Handle hybrid securities with care experts say
Published in the Herald Sun, February 2012 by Karina Barrymore
Is it a bird, is it a bull or is it a big white elephant? Actually, it's probably a cross-breed of all three.
Hybrid securities are rapidly coming back into fashion after their disastrous role in the global financial crisis.
But just like their name suggests, they're not really one thing or the other - they are not just a high-flying interest rate investment, not just a growth-style security, and not a total dud, but they can be a bit of all three.
Typically, hybrids are issued by large companies which need to borrow money.
They come with a promise to pay a set interest rate, such as four percentage points above the 90-day swap rate, which is regarded as the benchmark measurement of banks' funding costs.
But unlike most interest-rate investments, hybrids pay the interest on a regular basis, such as monthly or quarterly, and it arrives as a type of dividend including franking credits, which give investors an extra tax benefit.
They are also listed on the stock exchange and can be traded between investors at any time.
During the financial crisis, the demand for hybrids nose-dived and some investors found them difficult to sell.
Typically, the trading price does not vary much, but they can plunge in value if something disastrous happens to the company that issued them, the benchmark interest rate that they are linked to, or if there is a major financial crisis.
And while there are only four or five broad types of hybrids, each company that issues them can, more or less, set their own terms, interest rates, maturity dates or dates when they "convert" to shares.
Usually, no two hybrids are alike. Some convert to shares in the company that issued them, others pay back your initial investment amount, while others go on forever and, like shares, do not expire or have an end date.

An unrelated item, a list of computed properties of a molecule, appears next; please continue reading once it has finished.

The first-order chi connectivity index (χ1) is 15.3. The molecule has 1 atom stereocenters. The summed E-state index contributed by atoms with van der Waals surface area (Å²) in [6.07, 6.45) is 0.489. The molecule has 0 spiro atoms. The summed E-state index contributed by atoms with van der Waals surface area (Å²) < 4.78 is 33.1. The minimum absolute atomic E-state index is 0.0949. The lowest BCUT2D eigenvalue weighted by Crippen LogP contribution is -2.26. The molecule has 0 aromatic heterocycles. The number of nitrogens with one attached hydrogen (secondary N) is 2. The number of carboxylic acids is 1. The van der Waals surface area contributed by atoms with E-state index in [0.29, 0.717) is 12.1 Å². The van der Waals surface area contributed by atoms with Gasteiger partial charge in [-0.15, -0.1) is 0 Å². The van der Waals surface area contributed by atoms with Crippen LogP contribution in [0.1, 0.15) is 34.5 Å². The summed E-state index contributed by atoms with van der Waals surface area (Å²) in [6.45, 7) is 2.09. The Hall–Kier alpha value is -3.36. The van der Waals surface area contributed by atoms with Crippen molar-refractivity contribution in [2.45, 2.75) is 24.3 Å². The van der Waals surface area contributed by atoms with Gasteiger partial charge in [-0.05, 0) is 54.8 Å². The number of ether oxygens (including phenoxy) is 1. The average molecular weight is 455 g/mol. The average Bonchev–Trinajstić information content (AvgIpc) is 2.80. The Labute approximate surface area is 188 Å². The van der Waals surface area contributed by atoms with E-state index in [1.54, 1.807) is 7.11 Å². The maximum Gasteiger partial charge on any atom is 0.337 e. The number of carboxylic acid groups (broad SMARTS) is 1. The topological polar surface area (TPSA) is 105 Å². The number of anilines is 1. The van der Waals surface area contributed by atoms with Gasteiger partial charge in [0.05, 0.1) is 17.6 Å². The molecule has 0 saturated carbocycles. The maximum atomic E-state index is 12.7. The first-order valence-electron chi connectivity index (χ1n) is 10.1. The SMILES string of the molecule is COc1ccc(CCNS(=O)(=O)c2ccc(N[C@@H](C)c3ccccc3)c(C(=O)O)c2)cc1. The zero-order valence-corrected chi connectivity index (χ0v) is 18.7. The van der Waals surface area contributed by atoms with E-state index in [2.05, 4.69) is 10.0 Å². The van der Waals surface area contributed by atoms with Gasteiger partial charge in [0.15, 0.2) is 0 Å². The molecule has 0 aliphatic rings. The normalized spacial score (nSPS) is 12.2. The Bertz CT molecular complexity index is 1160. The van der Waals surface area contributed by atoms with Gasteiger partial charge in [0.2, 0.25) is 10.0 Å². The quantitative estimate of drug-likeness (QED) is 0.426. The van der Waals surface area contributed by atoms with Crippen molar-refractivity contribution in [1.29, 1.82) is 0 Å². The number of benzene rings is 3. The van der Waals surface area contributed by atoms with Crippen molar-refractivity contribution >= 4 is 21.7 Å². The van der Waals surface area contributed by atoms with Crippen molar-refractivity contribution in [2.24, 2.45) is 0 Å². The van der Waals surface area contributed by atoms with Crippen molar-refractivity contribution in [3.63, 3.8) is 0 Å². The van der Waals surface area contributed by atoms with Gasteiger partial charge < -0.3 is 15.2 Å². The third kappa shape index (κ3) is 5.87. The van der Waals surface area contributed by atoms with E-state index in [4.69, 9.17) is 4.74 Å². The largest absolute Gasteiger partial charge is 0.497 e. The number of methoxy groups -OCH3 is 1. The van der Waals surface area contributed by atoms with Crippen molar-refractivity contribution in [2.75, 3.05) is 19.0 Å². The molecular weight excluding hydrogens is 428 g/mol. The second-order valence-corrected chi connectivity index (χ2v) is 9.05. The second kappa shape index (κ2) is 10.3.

Wealth Within analyst Dale Gillham says hybrids usually offer higher returns compared with other company debt investments, such as bonds.
And, unlike owning shares, investors know ahead what return they are going to get.
"Hybrid securities are considered a higher-risk investment, ranking up near equities for risk," Mr Gillham says.
"Given the increased risk, investors want increased returns, and this is why hybrid securities generally have higher interest or income payments."
On the downside, some companies in the past have suspended distribution payments to investors, while others slumped in value because interest rates fell.
Liquidity can also be a problem.
If an investor needs to sell and there is no one willing to buy, which was a problem during the financial crisis, then there is little ability to cash out of the deal.
"For investors looking for higher income streams, hybrids may form part of their overall investment, however, care should be taken as to which hybrid is used and that investors understand the risks," Mr Gillham says.
"Investors need to determine whether the higher return is enough to offset the extra risk taken.
As always, as with any investment, my advice is that investors should know what they are getting into but, more importantly, know how they can get out of the investment."
Australian Securities Exchange spokesman Asanth Sebastian says hybrids are a cross between a corporate bond and a share.
So they have the risk characteristics of both these investment types.
"It depends on the company and, as always, doing due diligence on the company that is issuing the hybrid, just the same as you would with a share."
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